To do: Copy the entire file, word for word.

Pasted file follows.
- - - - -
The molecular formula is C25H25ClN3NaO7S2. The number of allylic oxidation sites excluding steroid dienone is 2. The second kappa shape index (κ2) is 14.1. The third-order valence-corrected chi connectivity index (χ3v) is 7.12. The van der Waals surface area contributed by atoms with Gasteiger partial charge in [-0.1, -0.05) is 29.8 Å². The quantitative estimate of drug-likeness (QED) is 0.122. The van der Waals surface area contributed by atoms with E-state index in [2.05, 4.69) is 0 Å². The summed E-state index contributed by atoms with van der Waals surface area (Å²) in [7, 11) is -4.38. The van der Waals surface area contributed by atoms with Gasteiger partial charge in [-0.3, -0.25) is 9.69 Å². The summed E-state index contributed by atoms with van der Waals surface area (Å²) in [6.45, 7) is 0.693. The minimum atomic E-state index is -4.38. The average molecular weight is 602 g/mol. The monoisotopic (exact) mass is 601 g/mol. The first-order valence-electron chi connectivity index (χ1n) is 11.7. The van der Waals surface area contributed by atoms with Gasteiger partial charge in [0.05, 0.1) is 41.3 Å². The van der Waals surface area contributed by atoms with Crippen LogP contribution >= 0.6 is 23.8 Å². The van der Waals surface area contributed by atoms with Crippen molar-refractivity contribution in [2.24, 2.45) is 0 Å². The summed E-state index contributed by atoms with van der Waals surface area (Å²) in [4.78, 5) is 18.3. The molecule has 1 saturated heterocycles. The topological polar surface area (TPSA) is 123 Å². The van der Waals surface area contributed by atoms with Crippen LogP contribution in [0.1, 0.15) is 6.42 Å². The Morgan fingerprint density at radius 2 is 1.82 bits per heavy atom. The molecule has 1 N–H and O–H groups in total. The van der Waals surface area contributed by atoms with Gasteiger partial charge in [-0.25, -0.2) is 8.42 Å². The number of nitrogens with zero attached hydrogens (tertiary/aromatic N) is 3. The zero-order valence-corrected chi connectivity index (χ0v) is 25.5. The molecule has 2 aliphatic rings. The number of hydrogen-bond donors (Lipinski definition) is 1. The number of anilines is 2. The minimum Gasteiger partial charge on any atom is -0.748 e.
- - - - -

The molecular formula is C25H25ClN3NaO7S2. The number of allylic oxidation sites excluding steroid dienone is 2. The second kappa shape index (κ2) is 14.1. The third-order valence-corrected chi connectivity index (χ3v) is 7.12. The van der Waals surface area contributed by atoms with Gasteiger partial charge in [-0.1, -0.05) is 29.8 Å². The quantitative estimate of drug-likeness (QED) is 0.122. The van der Waals surface area contributed by atoms with E-state index in [2.05, 4.69) is 0 Å². The summed E-state index contributed by atoms with van der Waals surface area (Å²) in [7, 11) is -4.38. The van der Waals surface area contributed by atoms with Gasteiger partial charge in [-0.3, -0.25) is 9.69 Å². The summed E-state index contributed by atoms with van der Waals surface area (Å²) in [6.45, 7) is 0.693. The minimum atomic E-state index is -4.38. The average molecular weight is 602 g/mol. The monoisotopic (exact) mass is 601 g/mol. The first-order valence-electron chi connectivity index (χ1n) is 11.7. The van der Waals surface area contributed by atoms with Gasteiger partial charge in [0.05, 0.1) is 41.3 Å². The van der Waals surface area contributed by atoms with Crippen LogP contribution >= 0.6 is 23.8 Å². The van der Waals surface area contributed by atoms with Crippen molar-refractivity contribution in [2.24, 2.45) is 0 Å². The summed E-state index contributed by atoms with van der Waals surface area (Å²) in [4.78, 5) is 18.3. The molecule has 1 saturated heterocycles. The topological polar surface area (TPSA) is 123 Å². The van der Waals surface area contributed by atoms with Crippen LogP contribution in [0.1, 0.15) is 6.42 Å². The Morgan fingerprint density at radius 2 is 1.82 bits per heavy atom. The molecule has 1 N–H and O–H groups in total. The van der Waals surface area contributed by atoms with Gasteiger partial charge in [-0.25, -0.2) is 8.42 Å². The number of nitrogens with zero attached hydrogens (tertiary/aromatic N) is 3. The zero-order valence-corrected chi connectivity index (χ0v) is 25.5. The molecule has 2 aliphatic rings. The number of hydrogen-bond donors (Lipinski definition) is 1. The number of anilines is 2. The minimum Gasteiger partial charge on any atom is -0.748 e.